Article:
My rating 7/10
A Night of Horror : Nightmare Radio | There’s Something For Everyone
Are you a fan of horror anthology films (such as “Tales from the crypt“, “Creepshow“, “Tales of Halloween”, “XX” or “Tale of Tales”)? Well, you might as well like this movie. Provided you are not an avid lover of short films and continuously seek for horror short films on YouTube or other channels. Because then it may well be that you’ve already seen a few of the films that are used in “A Night of Horror: Nightmare Radio“. This anthology isn’t a collection of newly made short films. It’s a collection of pre-existing short films. And these are all connected through a central storyline with DJ Rod Wilson (James Wright) who broadcasts a night program on some local radio station. A program in which he (and also a few nightly callers) tries to delight listeners with some chilling and creepy ghostly stories. It’s not Halloween yet, but it would be a suitable movie for that period of the year.
“Post Mortem Mary” is an eye-opener (no pun intended).
Frankly, I thought the beginning of the film looked very promising and exciting. The first short (“In the Dark Dark Woods”, a sort of alternative version of “The Invisible Man”) and the introduction of the bearded, radio guy gave me a taste for more. And when the second short story (highlight of the whole movie and my absolute favorite) was over, I was already getting ready for even more of that. “Post Mortem Mary” isn’t only fantastic in terms of content. The handling of the camera, the way in which the story was portrayed and the ever-rising suspense in this excruciatingly exciting short story, produced a very successful end result. It’s the story of a mother and her young daughter Mary earning their living in Australia in 1840 as post-mortem photographers. The idea is to photograph the corpse as vividly as possible. Something Mary has yet to learn. It’s a fantastic short film that was well received at some festivals in 2017 and won some prizes worldwide.
More stories to come.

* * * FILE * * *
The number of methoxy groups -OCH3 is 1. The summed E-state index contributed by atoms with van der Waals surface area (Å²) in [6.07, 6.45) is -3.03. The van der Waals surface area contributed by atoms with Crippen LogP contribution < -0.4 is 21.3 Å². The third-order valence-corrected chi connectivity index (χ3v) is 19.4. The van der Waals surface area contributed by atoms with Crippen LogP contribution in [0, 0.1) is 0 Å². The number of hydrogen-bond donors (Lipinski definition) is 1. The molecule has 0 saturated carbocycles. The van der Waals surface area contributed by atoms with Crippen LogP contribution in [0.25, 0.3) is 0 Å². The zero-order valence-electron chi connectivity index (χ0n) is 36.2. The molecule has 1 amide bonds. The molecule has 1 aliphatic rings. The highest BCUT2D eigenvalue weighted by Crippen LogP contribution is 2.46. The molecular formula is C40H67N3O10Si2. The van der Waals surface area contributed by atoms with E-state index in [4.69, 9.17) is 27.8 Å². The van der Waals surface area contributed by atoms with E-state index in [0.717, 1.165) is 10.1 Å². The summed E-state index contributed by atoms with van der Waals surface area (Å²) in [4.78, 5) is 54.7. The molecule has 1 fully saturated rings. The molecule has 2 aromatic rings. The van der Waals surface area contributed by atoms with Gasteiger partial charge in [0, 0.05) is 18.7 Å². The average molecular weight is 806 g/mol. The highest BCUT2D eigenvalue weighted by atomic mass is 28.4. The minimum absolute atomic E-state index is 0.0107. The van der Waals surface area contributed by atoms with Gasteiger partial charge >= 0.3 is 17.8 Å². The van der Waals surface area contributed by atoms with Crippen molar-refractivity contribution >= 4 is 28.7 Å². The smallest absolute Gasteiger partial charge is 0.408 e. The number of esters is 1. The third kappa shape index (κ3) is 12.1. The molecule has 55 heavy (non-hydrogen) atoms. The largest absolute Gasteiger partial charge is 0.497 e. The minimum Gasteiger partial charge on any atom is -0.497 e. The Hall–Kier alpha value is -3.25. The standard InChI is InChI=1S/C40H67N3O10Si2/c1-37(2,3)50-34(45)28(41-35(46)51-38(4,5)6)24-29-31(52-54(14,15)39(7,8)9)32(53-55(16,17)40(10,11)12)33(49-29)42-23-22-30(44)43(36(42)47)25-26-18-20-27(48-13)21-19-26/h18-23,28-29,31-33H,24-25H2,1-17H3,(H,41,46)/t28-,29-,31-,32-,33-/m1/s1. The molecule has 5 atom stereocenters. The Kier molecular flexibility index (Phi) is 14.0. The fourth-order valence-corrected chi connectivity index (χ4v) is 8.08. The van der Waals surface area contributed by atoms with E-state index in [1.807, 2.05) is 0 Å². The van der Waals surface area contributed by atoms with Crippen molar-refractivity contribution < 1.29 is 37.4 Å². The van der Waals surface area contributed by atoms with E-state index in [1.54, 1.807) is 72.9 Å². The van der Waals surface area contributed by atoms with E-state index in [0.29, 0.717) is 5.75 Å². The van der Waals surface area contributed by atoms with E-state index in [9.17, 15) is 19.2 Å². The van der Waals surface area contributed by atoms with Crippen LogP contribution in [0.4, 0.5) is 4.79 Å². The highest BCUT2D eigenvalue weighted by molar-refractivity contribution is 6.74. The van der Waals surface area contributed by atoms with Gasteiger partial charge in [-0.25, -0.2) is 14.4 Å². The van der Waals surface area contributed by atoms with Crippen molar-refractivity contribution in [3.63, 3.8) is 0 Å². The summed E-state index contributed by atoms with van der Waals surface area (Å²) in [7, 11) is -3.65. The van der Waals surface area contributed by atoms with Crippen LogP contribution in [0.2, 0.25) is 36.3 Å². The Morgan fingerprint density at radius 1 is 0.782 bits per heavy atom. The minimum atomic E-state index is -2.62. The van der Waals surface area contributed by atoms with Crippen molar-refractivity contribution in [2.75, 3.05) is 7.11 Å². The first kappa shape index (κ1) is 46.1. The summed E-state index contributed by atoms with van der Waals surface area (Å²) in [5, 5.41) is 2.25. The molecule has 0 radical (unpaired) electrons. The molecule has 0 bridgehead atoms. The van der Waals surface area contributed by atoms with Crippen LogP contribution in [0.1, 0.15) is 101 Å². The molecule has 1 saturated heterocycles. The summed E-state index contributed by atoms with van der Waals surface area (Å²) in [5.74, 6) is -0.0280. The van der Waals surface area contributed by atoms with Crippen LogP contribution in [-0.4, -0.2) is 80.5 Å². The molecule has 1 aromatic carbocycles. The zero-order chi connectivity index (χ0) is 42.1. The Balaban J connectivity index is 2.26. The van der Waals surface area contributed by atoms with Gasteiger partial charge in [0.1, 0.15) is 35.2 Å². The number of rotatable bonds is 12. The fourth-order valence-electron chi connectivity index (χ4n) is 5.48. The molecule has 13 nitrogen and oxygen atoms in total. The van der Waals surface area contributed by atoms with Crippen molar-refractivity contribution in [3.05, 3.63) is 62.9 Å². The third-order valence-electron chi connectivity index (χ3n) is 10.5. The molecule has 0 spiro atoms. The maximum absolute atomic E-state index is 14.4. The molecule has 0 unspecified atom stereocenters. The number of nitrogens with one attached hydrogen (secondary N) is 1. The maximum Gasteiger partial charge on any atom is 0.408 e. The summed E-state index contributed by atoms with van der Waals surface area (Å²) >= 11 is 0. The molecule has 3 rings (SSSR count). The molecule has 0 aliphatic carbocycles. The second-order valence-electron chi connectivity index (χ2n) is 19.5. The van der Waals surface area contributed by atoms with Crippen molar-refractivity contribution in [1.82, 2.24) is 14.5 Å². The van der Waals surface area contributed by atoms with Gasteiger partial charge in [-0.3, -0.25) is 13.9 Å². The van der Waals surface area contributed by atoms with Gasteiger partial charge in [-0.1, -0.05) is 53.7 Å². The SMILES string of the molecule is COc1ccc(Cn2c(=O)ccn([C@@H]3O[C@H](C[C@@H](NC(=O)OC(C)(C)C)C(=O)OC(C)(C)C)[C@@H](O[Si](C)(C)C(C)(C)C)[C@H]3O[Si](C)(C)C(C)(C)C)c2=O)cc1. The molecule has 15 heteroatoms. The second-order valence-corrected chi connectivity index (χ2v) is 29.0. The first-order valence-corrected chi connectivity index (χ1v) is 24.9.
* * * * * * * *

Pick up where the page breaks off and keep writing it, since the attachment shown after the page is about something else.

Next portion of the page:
Unfortunately, none of the subsequent stories reached the same level as the previous short films. Not that they were awfully bad or of a sadly low level. But “Post Mortem Mary” is head and shoulders above the rest. “A little off the Top” is a bit of a sinister story that focuses on the insanity (Or craftiness. It’s just how you look at it) of a hairdresser. “Drops” demonstrates how a traumatic experience torments a Spanish young dancer. I thought “The Disappearance of Willie Bingham” was kind of successful. A somewhat different story about how a death penalty is converted into a more alternative punishment. In my view a fairly funny story. “The smiling man” undoubtedly deserves a place behind Mary’s story. Concise and terrifying at the same time. Without too much fuss. The final short films “Into the Mud” and “Vicius” were, in my opinion, the weakest ones.
Diversity and Quality. What more do you want?
The fact is that by making a selection of existing short films in “A Night of Horror: Nightmare Radio“, the quality level is very high. None of the stories gives you the feeling as if they were quickly produced, such that the intended playing time of the feature-length film could be reached. Another advantage is that the movie scores well in terms of diversity. There’s something for everyone. Only “Into the Mud” (a kind of mythologically oriented fantasy story) feels a little bit like the odd one out here. The only downside was the overarching story of the DJ himself. First of all, I didn’t think it was convincing enough. It even felt a bit boring. And the denouement was a bit of an anti-climax. Yet to my surprise, I enjoyed this movie more than I expected. So if you feel like hearing some scary, paranormal stories with a lurid touch, then you’ll be fine with this film.
My rating 7/10
We have about 30 minutes till meltdown.
And, uh, it’s gonna blow us into tiny pieces to the surface.